at least one bracket configured to be mounted to a pallet adjacent to a stack of panels disposed on the pallet; and
at least one vibrator attached to the at least one bracket and configured to induce vibration on the stack of panels to disrupt an adhesive bond between adjacent panels in the stack of panels, wherein the at least one bracket includes an L-shaped bracket, the L-shaped bracket including a base plate and an upright plate, the upright plate having a front side and a back side, the front side being configured to face the stack of panels, the at least one vibrator being mounted to the back side of the upright plate.
6. The system of claim 5 further comprising a face plate mounted to the front side of the upright plate of the L-shaped bracket and configured to engage the stack of panels.
7. The system of claim 6 wherein the face plate has a front surface configured to engage the stack of panels and including a plurality of serrations.
8. The system of claim 5 wherein the base plate of the L-shape bracket defines a slot that is configured to receive a fastener for fixing the L-shaped bracket to a C-channel on the pallet.
9. The system of claim 5 further comprising a power supply that supplies power to the at least one vibrator.
10. The system of claim 9 further comprising a control module that controls the power supply to adjust the amount of power supplied to the at least one vibrator.
11. A system comprising:
at least one bracket configured to be mounted to a pallet adjacent to a stack of panels disposed on the pallet;
at least one vibrator attached to the at least one bracket and configured to induce vibration on the stack of panels to disrupt an adhesive bond between adjacent panels in the stack of panels; and
a vibration dampening pad configured to be mounted between the at least one bracket and the pallet to dampen vibration induced on the pallet.
12. A method comprising:
securing at least one bracket to a pallet adjacent to a stack of panels disposed on the pallet;
supplying power to at least one vibrator mounted to the at least one bracket to induce vibration on the stack of panels to disrupt an adhesive bond between adjacent panels in the stack of panels;
securing a first bracket to the pallet at a first end of the stack of panels;
securing a second bracket to the pallet at a second end of the stack of panels that is opposite of the first end, wherein the at least one vibrator includes a first vibrator mounted to the first bracket and a second vibrator mounted to the second bracket;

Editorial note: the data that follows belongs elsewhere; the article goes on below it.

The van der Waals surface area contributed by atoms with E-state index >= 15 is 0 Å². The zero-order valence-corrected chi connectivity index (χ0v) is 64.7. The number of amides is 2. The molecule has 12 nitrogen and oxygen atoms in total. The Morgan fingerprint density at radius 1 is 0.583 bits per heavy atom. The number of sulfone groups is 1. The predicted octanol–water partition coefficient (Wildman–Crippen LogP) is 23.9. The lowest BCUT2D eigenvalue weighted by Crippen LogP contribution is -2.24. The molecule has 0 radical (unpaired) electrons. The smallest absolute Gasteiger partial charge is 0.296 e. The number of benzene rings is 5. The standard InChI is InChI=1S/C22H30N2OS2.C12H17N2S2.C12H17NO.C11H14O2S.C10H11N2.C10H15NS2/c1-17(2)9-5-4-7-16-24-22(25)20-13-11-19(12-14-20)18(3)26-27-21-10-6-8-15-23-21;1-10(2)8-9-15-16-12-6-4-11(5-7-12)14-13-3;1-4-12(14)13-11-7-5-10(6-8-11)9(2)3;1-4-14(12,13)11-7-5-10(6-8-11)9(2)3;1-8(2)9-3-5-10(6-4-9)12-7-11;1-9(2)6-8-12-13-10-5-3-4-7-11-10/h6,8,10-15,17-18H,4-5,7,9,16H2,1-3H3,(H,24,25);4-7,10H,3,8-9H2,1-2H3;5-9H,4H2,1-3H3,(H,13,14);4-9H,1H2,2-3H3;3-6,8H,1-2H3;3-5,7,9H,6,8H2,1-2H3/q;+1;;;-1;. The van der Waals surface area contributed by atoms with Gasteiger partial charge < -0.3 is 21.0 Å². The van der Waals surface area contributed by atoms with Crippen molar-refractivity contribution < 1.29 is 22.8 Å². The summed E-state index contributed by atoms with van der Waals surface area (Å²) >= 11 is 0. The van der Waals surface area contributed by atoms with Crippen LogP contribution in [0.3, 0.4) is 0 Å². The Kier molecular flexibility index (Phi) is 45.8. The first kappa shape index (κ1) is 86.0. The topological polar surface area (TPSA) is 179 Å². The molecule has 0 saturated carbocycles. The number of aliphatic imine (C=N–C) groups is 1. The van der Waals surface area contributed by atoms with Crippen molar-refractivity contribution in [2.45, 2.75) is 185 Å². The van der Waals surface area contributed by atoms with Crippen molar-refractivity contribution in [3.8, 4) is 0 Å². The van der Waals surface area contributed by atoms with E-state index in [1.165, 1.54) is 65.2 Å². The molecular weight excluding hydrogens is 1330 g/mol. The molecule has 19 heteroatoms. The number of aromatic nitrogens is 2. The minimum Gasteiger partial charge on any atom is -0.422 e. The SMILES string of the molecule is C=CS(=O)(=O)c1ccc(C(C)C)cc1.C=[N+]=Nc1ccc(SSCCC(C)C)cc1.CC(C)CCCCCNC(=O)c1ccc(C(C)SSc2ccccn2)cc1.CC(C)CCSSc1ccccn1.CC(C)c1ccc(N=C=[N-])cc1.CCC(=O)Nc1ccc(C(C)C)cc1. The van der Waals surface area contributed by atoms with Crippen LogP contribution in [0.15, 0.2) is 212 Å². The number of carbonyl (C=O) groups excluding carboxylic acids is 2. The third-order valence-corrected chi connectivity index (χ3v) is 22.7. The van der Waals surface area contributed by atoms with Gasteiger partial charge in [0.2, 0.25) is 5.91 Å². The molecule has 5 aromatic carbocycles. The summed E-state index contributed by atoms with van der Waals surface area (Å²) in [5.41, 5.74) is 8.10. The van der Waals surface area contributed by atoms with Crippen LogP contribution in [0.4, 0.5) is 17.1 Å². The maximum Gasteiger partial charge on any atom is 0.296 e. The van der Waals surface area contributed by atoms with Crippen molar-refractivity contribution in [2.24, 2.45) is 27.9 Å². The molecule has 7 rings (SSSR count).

supplying a first amount of power to the first vibrator; and
supplying a second amount of power to the second vibrator, wherein the second amount of power is different than the first amount of power.
13. The method of claim 12 further comprising:
mounting the first vibrator to the first bracket at a first height relative to a bottom surface of the first bracket; and
mounting the second vibrator to the second bracket at a second height relative to a bottom surface of the second bracket, wherein the second height is different than the first height.
14. The method of claim 12 wherein the at least one bracket includes an L-shape bracket, the L-shaped bracket including a base plate and an upright plate, the upright plate having a front side and a back side, the method further comprising mounting a face plate to the front side of the upright plate.
15. The method of claim 14 further comprising:
fastening the base plate to a C-channel on the pallet; and
engaging the stack of panels with a plurality of serrations disposed on a front surface of the face plate.
16. The method of claim 12 further comprising mounting a vibration dampening pad between the at least one bracket and the pallet to dampen vibration induced on the pallet.
17. A method comprising:
securing at least one bracket to a pallet adjacent to a stack of panels disposed on the pallet;
supplying power to at least one vibrator mounted to the at least one bracket to induce vibration on the stack of panels to disrupt an adhesive bond between adjacent panels in the stack of panels;
securing a first bracket to the pallet at a first end of the stack of panels;
securing a second bracket to the pallet at a second end of the stack of panels that is opposite of the first end, wherein the at least one vibrator includes a first vibrator mounted to the first bracket and a second vibrator mounted to the second bracket; and
operating the first and second vibrators out of phase.
US15235481 2016-06-10 2016-08-12 System and method for inducing vibration on a stack of non-ferrous panels to improve the ease destacking the panels Active US9856097B1 (en)

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US201662348233 true 2016-06-10 2016-06-10
US15235481 US9856097B1 (en) 2016-06-10 2016-08-12 System and method for inducing vibration on a stack of non-ferrous panels to improve the ease destacking the panels

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US15235481 US9856097B1 (en) 2016-06-10 2016-08-12 System and method for inducing vibration on a stack of non-ferrous panels to improve the ease destacking the panels
CN 201710370980 CN107487636A (en) 2016-06-10 2017-05-23 System and method for inducing vibration on a stack of non-ferrous panels to improve the ease destacking the panels
DE201710112325 DE102017112325A1 (en) 2016-06-10 2017-06-05 System and method for inducing vibrations in a stack of non-ferrous metal plates, to facilitate ease unstacking of the plates